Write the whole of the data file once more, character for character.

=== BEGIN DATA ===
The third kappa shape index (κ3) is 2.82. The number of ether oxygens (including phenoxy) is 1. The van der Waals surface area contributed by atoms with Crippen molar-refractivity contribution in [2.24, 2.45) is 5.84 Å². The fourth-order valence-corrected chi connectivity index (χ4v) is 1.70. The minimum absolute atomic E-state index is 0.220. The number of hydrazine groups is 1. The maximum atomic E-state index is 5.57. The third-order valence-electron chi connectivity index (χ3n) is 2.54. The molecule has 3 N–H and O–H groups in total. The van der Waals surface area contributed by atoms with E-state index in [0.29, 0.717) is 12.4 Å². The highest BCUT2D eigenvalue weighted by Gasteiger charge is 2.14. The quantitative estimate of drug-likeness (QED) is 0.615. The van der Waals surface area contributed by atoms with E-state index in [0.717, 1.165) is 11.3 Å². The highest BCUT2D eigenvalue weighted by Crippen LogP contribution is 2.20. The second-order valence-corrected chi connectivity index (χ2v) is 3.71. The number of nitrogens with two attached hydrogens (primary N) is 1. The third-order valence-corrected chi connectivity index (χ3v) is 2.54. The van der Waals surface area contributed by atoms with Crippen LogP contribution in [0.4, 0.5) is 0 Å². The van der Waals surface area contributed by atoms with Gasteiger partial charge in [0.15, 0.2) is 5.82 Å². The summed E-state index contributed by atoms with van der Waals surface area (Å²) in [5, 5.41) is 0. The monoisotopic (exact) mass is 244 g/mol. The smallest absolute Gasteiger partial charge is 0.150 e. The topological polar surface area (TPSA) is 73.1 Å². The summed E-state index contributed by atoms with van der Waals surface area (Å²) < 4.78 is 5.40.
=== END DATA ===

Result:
The third kappa shape index (κ3) is 2.82. The number of ether oxygens (including phenoxy) is 1. The van der Waals surface area contributed by atoms with Crippen molar-refractivity contribution in [2.24, 2.45) is 5.84 Å². The fourth-order valence-corrected chi connectivity index (χ4v) is 1.70. The minimum absolute atomic E-state index is 0.220. The number of hydrazine groups is 1. The maximum atomic E-state index is 5.57. The third-order valence-electron chi connectivity index (χ3n) is 2.54. The molecule has 3 N–H and O–H groups in total. The van der Waals surface area contributed by atoms with E-state index in [0.29, 0.717) is 12.4 Å². The highest BCUT2D eigenvalue weighted by Gasteiger charge is 2.14. The quantitative estimate of drug-likeness (QED) is 0.615. The van der Waals surface area contributed by atoms with E-state index in [0.717, 1.165) is 11.3 Å². The highest BCUT2D eigenvalue weighted by Crippen LogP contribution is 2.20. The second-order valence-corrected chi connectivity index (χ2v) is 3.71. The number of nitrogens with two attached hydrogens (primary N) is 1. The third-order valence-corrected chi connectivity index (χ3v) is 2.54. The van der Waals surface area contributed by atoms with Crippen LogP contribution in [0.4, 0.5) is 0 Å². The van der Waals surface area contributed by atoms with Gasteiger partial charge in [0.15, 0.2) is 5.82 Å². The summed E-state index contributed by atoms with van der Waals surface area (Å²) in [5, 5.41) is 0. The monoisotopic (exact) mass is 244 g/mol. The smallest absolute Gasteiger partial charge is 0.150 e. The topological polar surface area (TPSA) is 73.1 Å². The summed E-state index contributed by atoms with van der Waals surface area (Å²) < 4.78 is 5.40.